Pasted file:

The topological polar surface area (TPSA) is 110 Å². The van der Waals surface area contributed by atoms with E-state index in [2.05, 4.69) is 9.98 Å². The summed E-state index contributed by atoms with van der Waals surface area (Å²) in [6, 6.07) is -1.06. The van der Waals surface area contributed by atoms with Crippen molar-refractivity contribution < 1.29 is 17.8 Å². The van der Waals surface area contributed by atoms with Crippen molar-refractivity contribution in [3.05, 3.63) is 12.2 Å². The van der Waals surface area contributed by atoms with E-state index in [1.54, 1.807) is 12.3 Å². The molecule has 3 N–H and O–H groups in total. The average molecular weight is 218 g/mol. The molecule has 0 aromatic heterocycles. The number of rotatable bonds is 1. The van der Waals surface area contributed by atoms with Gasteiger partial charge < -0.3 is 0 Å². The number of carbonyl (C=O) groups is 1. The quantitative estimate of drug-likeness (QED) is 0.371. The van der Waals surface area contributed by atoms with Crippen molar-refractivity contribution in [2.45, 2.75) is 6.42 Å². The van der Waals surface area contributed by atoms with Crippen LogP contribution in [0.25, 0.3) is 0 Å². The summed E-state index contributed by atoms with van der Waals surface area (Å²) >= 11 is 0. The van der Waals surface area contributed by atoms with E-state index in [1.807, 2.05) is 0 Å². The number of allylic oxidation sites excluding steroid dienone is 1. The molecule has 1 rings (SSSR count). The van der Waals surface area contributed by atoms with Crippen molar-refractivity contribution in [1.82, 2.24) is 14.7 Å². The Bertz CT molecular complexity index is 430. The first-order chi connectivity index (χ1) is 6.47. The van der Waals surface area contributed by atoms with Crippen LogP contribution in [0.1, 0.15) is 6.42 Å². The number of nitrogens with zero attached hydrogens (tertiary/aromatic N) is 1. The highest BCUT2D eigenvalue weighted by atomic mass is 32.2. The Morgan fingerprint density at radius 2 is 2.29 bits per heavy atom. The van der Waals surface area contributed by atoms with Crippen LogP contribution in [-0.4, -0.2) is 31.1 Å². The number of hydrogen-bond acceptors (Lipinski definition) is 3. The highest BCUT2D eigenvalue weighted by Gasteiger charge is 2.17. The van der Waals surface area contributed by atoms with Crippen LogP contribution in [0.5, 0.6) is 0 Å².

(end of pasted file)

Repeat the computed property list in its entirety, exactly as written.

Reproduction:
The topological polar surface area (TPSA) is 110 Å². The van der Waals surface area contributed by atoms with E-state index in [2.05, 4.69) is 9.98 Å². The summed E-state index contributed by atoms with van der Waals surface area (Å²) in [6, 6.07) is -1.06. The van der Waals surface area contributed by atoms with Crippen molar-refractivity contribution < 1.29 is 17.8 Å². The van der Waals surface area contributed by atoms with Crippen molar-refractivity contribution in [3.05, 3.63) is 12.2 Å². The van der Waals surface area contributed by atoms with E-state index in [1.54, 1.807) is 12.3 Å². The molecule has 3 N–H and O–H groups in total. The average molecular weight is 218 g/mol. The molecule has 0 aromatic heterocycles. The number of rotatable bonds is 1. The van der Waals surface area contributed by atoms with Gasteiger partial charge < -0.3 is 0 Å². The number of carbonyl (C=O) groups is 1. The quantitative estimate of drug-likeness (QED) is 0.371. The van der Waals surface area contributed by atoms with Crippen molar-refractivity contribution in [2.45, 2.75) is 6.42 Å². The van der Waals surface area contributed by atoms with Crippen LogP contribution in [0.25, 0.3) is 0 Å². The summed E-state index contributed by atoms with van der Waals surface area (Å²) >= 11 is 0. The van der Waals surface area contributed by atoms with E-state index in [1.807, 2.05) is 0 Å². The number of allylic oxidation sites excluding steroid dienone is 1. The molecule has 1 rings (SSSR count). The van der Waals surface area contributed by atoms with Crippen molar-refractivity contribution in [1.82, 2.24) is 14.7 Å². The Bertz CT molecular complexity index is 430. The first-order chi connectivity index (χ1) is 6.47. The van der Waals surface area contributed by atoms with Crippen LogP contribution in [0.1, 0.15) is 6.42 Å². The number of nitrogens with zero attached hydrogens (tertiary/aromatic N) is 1. The highest BCUT2D eigenvalue weighted by atomic mass is 32.2. The Morgan fingerprint density at radius 2 is 2.29 bits per heavy atom. The van der Waals surface area contributed by atoms with Crippen LogP contribution in [-0.4, -0.2) is 31.1 Å². The number of hydrogen-bond acceptors (Lipinski definition) is 3. The highest BCUT2D eigenvalue weighted by Gasteiger charge is 2.17. The van der Waals surface area contributed by atoms with Crippen LogP contribution in [0.5, 0.6) is 0 Å².